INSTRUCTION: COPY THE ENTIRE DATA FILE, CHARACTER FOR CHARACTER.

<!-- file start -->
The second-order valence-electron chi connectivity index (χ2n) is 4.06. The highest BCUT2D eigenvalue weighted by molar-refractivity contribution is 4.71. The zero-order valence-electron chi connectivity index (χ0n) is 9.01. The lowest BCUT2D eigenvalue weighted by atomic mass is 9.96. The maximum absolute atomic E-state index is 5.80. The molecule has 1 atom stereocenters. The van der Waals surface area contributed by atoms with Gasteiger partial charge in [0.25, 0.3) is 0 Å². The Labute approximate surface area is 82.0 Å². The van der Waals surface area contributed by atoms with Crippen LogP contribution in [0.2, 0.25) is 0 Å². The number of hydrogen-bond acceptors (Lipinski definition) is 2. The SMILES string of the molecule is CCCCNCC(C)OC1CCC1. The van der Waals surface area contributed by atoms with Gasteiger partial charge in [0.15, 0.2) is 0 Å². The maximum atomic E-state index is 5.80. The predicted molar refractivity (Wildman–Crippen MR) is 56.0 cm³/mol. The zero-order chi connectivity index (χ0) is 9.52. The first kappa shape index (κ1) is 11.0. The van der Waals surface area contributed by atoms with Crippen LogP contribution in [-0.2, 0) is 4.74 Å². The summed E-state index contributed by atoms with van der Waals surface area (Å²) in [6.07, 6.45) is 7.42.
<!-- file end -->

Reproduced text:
The second-order valence-electron chi connectivity index (χ2n) is 4.06. The highest BCUT2D eigenvalue weighted by molar-refractivity contribution is 4.71. The zero-order valence-electron chi connectivity index (χ0n) is 9.01. The lowest BCUT2D eigenvalue weighted by atomic mass is 9.96. The maximum absolute atomic E-state index is 5.80. The molecule has 1 atom stereocenters. The van der Waals surface area contributed by atoms with Gasteiger partial charge in [0.25, 0.3) is 0 Å². The Labute approximate surface area is 82.0 Å². The van der Waals surface area contributed by atoms with Crippen LogP contribution in [0.2, 0.25) is 0 Å². The number of hydrogen-bond acceptors (Lipinski definition) is 2. The SMILES string of the molecule is CCCCNCC(C)OC1CCC1. The van der Waals surface area contributed by atoms with Gasteiger partial charge in [0.15, 0.2) is 0 Å². The maximum atomic E-state index is 5.80. The predicted molar refractivity (Wildman–Crippen MR) is 56.0 cm³/mol. The zero-order chi connectivity index (χ0) is 9.52. The first kappa shape index (κ1) is 11.0. The van der Waals surface area contributed by atoms with Crippen LogP contribution in [-0.2, 0) is 4.74 Å². The summed E-state index contributed by atoms with van der Waals surface area (Å²) in [6.07, 6.45) is 7.42.